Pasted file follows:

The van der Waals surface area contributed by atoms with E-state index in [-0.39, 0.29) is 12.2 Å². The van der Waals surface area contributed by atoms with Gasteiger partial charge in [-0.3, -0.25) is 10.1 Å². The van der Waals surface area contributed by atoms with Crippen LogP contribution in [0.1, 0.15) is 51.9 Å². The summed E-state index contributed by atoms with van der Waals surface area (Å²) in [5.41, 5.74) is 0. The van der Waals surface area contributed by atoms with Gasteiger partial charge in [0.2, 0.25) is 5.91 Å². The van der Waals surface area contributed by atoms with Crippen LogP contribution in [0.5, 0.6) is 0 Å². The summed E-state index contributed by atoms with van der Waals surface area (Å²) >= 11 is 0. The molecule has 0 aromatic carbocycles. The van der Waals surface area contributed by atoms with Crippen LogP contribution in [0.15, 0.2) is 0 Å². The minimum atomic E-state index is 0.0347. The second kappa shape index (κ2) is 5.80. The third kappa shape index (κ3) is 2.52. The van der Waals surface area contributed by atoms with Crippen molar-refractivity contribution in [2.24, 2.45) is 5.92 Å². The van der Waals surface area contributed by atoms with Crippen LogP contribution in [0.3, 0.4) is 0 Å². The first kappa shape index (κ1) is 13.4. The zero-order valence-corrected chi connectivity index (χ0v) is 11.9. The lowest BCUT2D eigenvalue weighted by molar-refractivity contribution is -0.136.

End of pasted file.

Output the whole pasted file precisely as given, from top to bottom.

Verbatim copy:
The van der Waals surface area contributed by atoms with E-state index in [-0.39, 0.29) is 12.2 Å². The van der Waals surface area contributed by atoms with Gasteiger partial charge in [-0.3, -0.25) is 10.1 Å². The van der Waals surface area contributed by atoms with Crippen LogP contribution in [0.1, 0.15) is 51.9 Å². The summed E-state index contributed by atoms with van der Waals surface area (Å²) in [5.41, 5.74) is 0. The van der Waals surface area contributed by atoms with Gasteiger partial charge in [0.2, 0.25) is 5.91 Å². The van der Waals surface area contributed by atoms with Crippen LogP contribution in [0.5, 0.6) is 0 Å². The summed E-state index contributed by atoms with van der Waals surface area (Å²) >= 11 is 0. The molecule has 0 aromatic carbocycles. The van der Waals surface area contributed by atoms with Crippen LogP contribution in [0.15, 0.2) is 0 Å². The minimum atomic E-state index is 0.0347. The second kappa shape index (κ2) is 5.80. The third kappa shape index (κ3) is 2.52. The van der Waals surface area contributed by atoms with Crippen molar-refractivity contribution in [2.24, 2.45) is 5.92 Å². The van der Waals surface area contributed by atoms with Crippen LogP contribution in [0.3, 0.4) is 0 Å². The first kappa shape index (κ1) is 13.4. The zero-order valence-corrected chi connectivity index (χ0v) is 11.9. The lowest BCUT2D eigenvalue weighted by molar-refractivity contribution is -0.136.